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Cestrum nocturnum Health Concerns
by Erowid
v1.0 - Aug 27, 2008
Ingestion of night jessamine (Cestrum nocturnum L.) has not been well-documented, but there is some reason to believe that caution is in order. The most commonly-reported problems associated with night jessamine are respiratory problems from the scent, and feverish symptoms following ingestion.

Some people - especially those with respiratory sensitivities or asthma - report difficulty breathing, irritation of the nose and throat, headache, nausea, or other symptoms when exposed to the blossom's powerful scent.1,2 Some Cestrum species contain chlorogenic acid, and the presence of this potent sensitizer may be responsible for this effect in C. nocturnum.3

Some plant guides describe night jessamine as "toxic"3,4 and warn that ingesting plant parts, especially fruit, may result in elevated temperature, rapid pulse, excess salivation and gastritis.1

The mechanisms of the plants psychoactive effects are currently unknown, and anecdotal data is extremely limited. In a rare discussion of traditional entheogenic use of the plant, Müller-Ebeling, Rätsch, and Shahi describe shamanic use of night jessamine in Nepal.5 They describe experiencing "trippy" effects without mentioning unpleasant physical side effects. Rätsch's Encyclopedia of Psychoactive Plants also describes a handful of reports of ingestion of the plant without mentioning serious adverse side effects.6

Spoerke et al.3 describe the following toxic effects reported from ingesting C. nocturnum:
Ingesting 15 lb of plant material caused a cow to salivate, clamp its jaws, collapse, and eventually die. A postmortem showed gastroenteritis and congestion of liver, kidneys, brain, and spinal cord. Although the berries and the sap are suspected of being toxic,7 several cases of ingestion of the berries have not shown them to be a problem, with one exception. Morton cites a case where children ate signficant quantities (handfuls) of berries and had no significant effects and another two where berries were ingested in smaller amounts, with similar negative results.2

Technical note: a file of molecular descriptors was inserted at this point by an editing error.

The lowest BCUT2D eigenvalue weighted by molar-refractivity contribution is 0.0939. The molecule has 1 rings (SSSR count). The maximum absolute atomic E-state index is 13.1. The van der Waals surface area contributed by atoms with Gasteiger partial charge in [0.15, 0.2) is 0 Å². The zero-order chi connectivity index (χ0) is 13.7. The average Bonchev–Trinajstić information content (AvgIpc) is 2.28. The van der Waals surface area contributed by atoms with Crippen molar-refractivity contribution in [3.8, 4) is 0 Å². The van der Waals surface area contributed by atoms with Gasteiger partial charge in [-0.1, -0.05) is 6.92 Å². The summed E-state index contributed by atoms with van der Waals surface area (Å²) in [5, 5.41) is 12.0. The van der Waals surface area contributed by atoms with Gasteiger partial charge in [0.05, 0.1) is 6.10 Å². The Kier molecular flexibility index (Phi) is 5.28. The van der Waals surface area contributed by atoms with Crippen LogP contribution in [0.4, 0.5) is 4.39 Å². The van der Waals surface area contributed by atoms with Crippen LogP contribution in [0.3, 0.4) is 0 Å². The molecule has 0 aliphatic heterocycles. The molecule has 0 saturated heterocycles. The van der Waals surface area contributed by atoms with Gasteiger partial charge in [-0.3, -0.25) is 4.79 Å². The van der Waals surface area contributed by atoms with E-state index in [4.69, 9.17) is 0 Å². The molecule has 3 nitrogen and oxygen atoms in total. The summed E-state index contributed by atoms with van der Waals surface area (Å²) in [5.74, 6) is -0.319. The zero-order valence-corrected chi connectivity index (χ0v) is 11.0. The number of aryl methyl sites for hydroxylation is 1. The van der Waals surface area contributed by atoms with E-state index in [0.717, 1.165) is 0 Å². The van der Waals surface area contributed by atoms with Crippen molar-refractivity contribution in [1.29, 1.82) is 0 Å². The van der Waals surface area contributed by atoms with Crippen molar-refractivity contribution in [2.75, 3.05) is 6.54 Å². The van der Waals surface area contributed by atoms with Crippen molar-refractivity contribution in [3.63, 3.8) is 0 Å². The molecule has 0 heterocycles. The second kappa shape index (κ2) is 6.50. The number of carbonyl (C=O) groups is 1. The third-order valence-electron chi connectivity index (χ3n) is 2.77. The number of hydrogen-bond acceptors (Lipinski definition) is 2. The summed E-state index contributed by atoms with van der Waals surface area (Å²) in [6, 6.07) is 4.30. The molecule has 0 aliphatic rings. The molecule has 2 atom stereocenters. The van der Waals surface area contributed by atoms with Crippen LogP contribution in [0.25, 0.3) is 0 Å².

Ingestion of green berries over several weeks by a 2-year-old child resulted in diarrhea, vomiting, and blood clots in the stool. Anemia and purpura [discoloration of the skin caused by subcutaneous bleeding] were also noted. A solanine alkaloid isolated from the stool was hemolytic to human erythrocytes.8
They further advise "Care should be taken when handling the broken plant, and the berries should be kept out of the reach of children."3

References #
  1. Queensland Government Poisons Information Centre. "Night blooming jessamine". Jun 27 2007. Accessed May 1, 2008; http://www.health.qld.gov.au/poisonsinformationcentre/plants_fungi/nibl_jessamine.asp.
  2. Morton JF. Plants Poisonous to People in Florida and Other Warm Areas. Hurricane Press. 1971. As referenced in Spoerke DG, Smolinske SC. Toxicity of Houseplants. CRC Press. 1990.
  3. Spoerke DG, Smolinske SC. Toxicity of Houseplants. CRC Press. 1990.
  4. Harborne JB, Baxter H. Chemical Dictionary of Economic Plants. John Wiley and Sons. 2001.
  5. Müller C, Rätsch C, and Shahi SB. Shamanism and Tantra in the Hiamalayas. Inner Traditions. 2002.
  6. Rätsch C. The Encyclopedia of Psychoactive Plants. Park Street Press. 2005.
  7. Lempe KF, McCann MA. AMA Handbook of Poisonous and Injurious Plants. American Medical Association. 1985.
  8. Fruthaler GJ. "Solanine poisoning". Oschner Clin. Rep.. Jul 1955:50.
Revision History #
  • v1.0 - Aug 27, 2008 - Erowid - Initial version published on Erowid.org.